In November 2006, I bought the book The Sudoku Code, by Francis Heaney and Frank Longo. This book contains 200 sudoku puzzles, half of which are actually "wordoku" puzzles, in which the nine symbols used are letters, rather than numbers. The solution to the numerical problem on each left-hand page selects nine letters from the solved wordoku on the right-hand page. These letters slowly build a clue to the final solution. The 200 puzzles are divided into five groups of 40, which get progressively harder as you go through the book. The levels are called "easy", "medium", "tricky", "hard", and finally, "cruel".
Although I've done so many sudoku puzzles that I'm pretty much tired of them, this book was strangely addictive. As the clue to the final solution gradually unrolled, I found myself very curious about what was going to come next. There are various twists and turns as the clue is revealed, which I leave you to discover on your own.
Since there are a total of 200 puzzles, arriving at the answer is quite a bit of work. I did use my spreadsheet to help me solve the puzzles, which some people might think is cheating. As far as I'm concerned, my spreadsheet simply automates the tedious discovery of constraints, which I could certainly do manually (and I did do many of the puzzles manually on the easier difficulty levels). To help me do the wordoku puzzles, I altered a version of my spreadsheet to allow me to enter the puzzle using the given letters. The spreadsheet then converts this into a numerical equivalent sudoku, which I solved in the usual way. Finally, the spreadsheet converts that solution back into the wordoku letter solution, using the same number-letter correspondence.
It might seem that I could have simply altered my spreadsheet to work directly in the letters for the wordokus. However, in my original spreadsheet, given that it was working with numbers, I made use of various numerical tricks in the spreadsheet formulas. Therefore, it was easier for me to convert each wordoku into a numerical puzzle, solve that as usual, and convert back, with the spreadsheet doing all the work.
If you're interested in playing with that spreadsheet, you can get it here. To download it in Windows, right-click on the link just below, and select "Save target as":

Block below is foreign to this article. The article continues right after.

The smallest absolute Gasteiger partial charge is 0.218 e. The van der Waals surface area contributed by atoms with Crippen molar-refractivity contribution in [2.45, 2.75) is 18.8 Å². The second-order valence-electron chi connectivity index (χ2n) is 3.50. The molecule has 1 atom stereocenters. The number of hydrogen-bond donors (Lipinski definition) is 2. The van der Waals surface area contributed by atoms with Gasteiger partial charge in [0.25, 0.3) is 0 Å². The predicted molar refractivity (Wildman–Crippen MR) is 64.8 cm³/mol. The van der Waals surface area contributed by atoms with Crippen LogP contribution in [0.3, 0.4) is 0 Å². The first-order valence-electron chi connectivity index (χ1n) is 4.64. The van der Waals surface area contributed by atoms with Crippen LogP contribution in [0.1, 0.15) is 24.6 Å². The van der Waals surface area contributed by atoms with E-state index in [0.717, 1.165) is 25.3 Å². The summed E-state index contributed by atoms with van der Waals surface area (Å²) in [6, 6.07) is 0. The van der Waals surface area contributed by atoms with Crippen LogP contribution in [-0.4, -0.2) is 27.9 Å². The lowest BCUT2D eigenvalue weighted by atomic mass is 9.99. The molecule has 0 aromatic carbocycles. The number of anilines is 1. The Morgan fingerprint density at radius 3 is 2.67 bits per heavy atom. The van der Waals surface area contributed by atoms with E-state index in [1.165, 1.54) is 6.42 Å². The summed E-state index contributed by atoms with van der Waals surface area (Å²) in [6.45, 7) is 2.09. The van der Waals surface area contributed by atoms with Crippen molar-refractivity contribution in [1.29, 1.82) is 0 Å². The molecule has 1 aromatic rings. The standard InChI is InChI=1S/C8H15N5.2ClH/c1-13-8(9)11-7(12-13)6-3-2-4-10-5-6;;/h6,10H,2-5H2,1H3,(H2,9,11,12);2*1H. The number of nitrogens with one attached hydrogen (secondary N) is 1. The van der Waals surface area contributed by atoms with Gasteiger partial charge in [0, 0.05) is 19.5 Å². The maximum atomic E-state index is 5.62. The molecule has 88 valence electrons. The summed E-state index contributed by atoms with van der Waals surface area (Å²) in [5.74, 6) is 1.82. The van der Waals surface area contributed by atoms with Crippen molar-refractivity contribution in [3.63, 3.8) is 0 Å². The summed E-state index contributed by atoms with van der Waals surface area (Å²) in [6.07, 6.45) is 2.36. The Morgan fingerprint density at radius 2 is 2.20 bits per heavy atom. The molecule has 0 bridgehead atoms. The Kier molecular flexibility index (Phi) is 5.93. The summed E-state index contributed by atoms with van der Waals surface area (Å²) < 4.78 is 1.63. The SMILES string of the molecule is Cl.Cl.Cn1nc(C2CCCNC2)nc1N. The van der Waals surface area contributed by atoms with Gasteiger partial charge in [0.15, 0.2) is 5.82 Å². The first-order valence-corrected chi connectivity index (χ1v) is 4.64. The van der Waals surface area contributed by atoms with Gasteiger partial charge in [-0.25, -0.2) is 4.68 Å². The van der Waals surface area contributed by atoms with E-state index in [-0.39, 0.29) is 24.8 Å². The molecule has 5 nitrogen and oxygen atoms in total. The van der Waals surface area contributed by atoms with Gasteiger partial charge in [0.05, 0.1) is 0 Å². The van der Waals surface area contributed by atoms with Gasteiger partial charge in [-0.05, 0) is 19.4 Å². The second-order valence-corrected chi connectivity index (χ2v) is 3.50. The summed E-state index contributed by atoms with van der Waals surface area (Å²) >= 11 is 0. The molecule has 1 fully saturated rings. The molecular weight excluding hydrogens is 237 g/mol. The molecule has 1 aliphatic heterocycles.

Although I certainly won't give any clues to the solution here, I will give you one tip that might help you work a bit faster. Since English has a great deal of redundancy, as the clue unrolls, it is often possible to guess at what is coming next, or at least a portion of it. To take advantage of this, I solved all of the wordokus first, and then went back to solve the numerical sudokus. As I did so, I was able to use guesses as to what was coming next from the corresponding wordoku to provide additional "givens" to help solve the numerical sudoku. This often made the solution to the numerical sudoku significantly easier, especially towards the end of the book, when the puzzles were in the "hard" and "cruel" categories.
There's a page at the end of the book on which you can write your final solution, and mail it in to the publisher. I got back a letter of congratulations from author Francis Heaney, and a button to wear that says, "I CRACKED THE SUDOKU CODE". You have to send in the actual page from the back of the book, and not a copy. Obviously, this is to ensure that they only send buttons to people who have actually bought the book.
One might argue that solving the puzzle is really too much work to do just for a button. But as I said, I had a lot of fun solving the puzzle. There's a lot of clever wordplay in both the "givens" and the solutions of the wordokus, and it kept me amused throughout.